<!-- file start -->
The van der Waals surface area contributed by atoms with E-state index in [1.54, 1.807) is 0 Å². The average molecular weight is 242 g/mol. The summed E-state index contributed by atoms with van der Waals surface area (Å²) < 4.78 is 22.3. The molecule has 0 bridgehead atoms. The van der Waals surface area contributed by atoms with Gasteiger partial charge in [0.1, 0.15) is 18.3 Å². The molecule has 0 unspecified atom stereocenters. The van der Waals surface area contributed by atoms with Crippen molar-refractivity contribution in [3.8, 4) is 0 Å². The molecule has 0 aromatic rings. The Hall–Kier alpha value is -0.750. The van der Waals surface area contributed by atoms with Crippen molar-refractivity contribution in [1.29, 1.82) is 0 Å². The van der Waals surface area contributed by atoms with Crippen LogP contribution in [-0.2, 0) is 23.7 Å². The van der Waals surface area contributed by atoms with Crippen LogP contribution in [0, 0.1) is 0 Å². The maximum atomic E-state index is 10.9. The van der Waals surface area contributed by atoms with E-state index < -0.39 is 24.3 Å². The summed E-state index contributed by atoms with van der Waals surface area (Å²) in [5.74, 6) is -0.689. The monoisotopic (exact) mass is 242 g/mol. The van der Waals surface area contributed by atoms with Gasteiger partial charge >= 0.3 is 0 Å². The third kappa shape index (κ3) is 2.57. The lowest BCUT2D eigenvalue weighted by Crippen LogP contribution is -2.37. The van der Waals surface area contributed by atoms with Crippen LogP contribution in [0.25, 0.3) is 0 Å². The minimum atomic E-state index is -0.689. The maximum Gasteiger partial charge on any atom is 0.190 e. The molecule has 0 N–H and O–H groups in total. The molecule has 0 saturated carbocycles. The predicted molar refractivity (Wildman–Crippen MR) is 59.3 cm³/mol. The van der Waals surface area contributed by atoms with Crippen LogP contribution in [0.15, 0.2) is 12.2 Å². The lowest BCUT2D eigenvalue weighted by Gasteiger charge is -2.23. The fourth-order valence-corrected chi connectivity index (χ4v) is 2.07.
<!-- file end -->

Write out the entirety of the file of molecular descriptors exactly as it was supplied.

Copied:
The van der Waals surface area contributed by atoms with E-state index in [1.54, 1.807) is 0 Å². The average molecular weight is 242 g/mol. The summed E-state index contributed by atoms with van der Waals surface area (Å²) < 4.78 is 22.3. The molecule has 0 bridgehead atoms. The van der Waals surface area contributed by atoms with Gasteiger partial charge in [0.1, 0.15) is 18.3 Å². The molecule has 0 unspecified atom stereocenters. The van der Waals surface area contributed by atoms with Crippen molar-refractivity contribution in [3.8, 4) is 0 Å². The molecule has 0 aromatic rings. The Hall–Kier alpha value is -0.750. The van der Waals surface area contributed by atoms with Crippen molar-refractivity contribution in [1.29, 1.82) is 0 Å². The van der Waals surface area contributed by atoms with Crippen LogP contribution in [-0.2, 0) is 23.7 Å². The van der Waals surface area contributed by atoms with Crippen LogP contribution in [0, 0.1) is 0 Å². The maximum atomic E-state index is 10.9. The van der Waals surface area contributed by atoms with E-state index < -0.39 is 24.3 Å². The summed E-state index contributed by atoms with van der Waals surface area (Å²) in [5.74, 6) is -0.689. The monoisotopic (exact) mass is 242 g/mol. The van der Waals surface area contributed by atoms with Gasteiger partial charge >= 0.3 is 0 Å². The third kappa shape index (κ3) is 2.57. The lowest BCUT2D eigenvalue weighted by Crippen LogP contribution is -2.37. The van der Waals surface area contributed by atoms with Crippen LogP contribution in [0.25, 0.3) is 0 Å². The minimum atomic E-state index is -0.689. The maximum Gasteiger partial charge on any atom is 0.190 e. The molecule has 0 N–H and O–H groups in total. The molecule has 0 saturated carbocycles. The predicted molar refractivity (Wildman–Crippen MR) is 59.3 cm³/mol. The van der Waals surface area contributed by atoms with Crippen LogP contribution in [0.15, 0.2) is 12.2 Å². The lowest BCUT2D eigenvalue weighted by Gasteiger charge is -2.23. The fourth-order valence-corrected chi connectivity index (χ4v) is 2.07.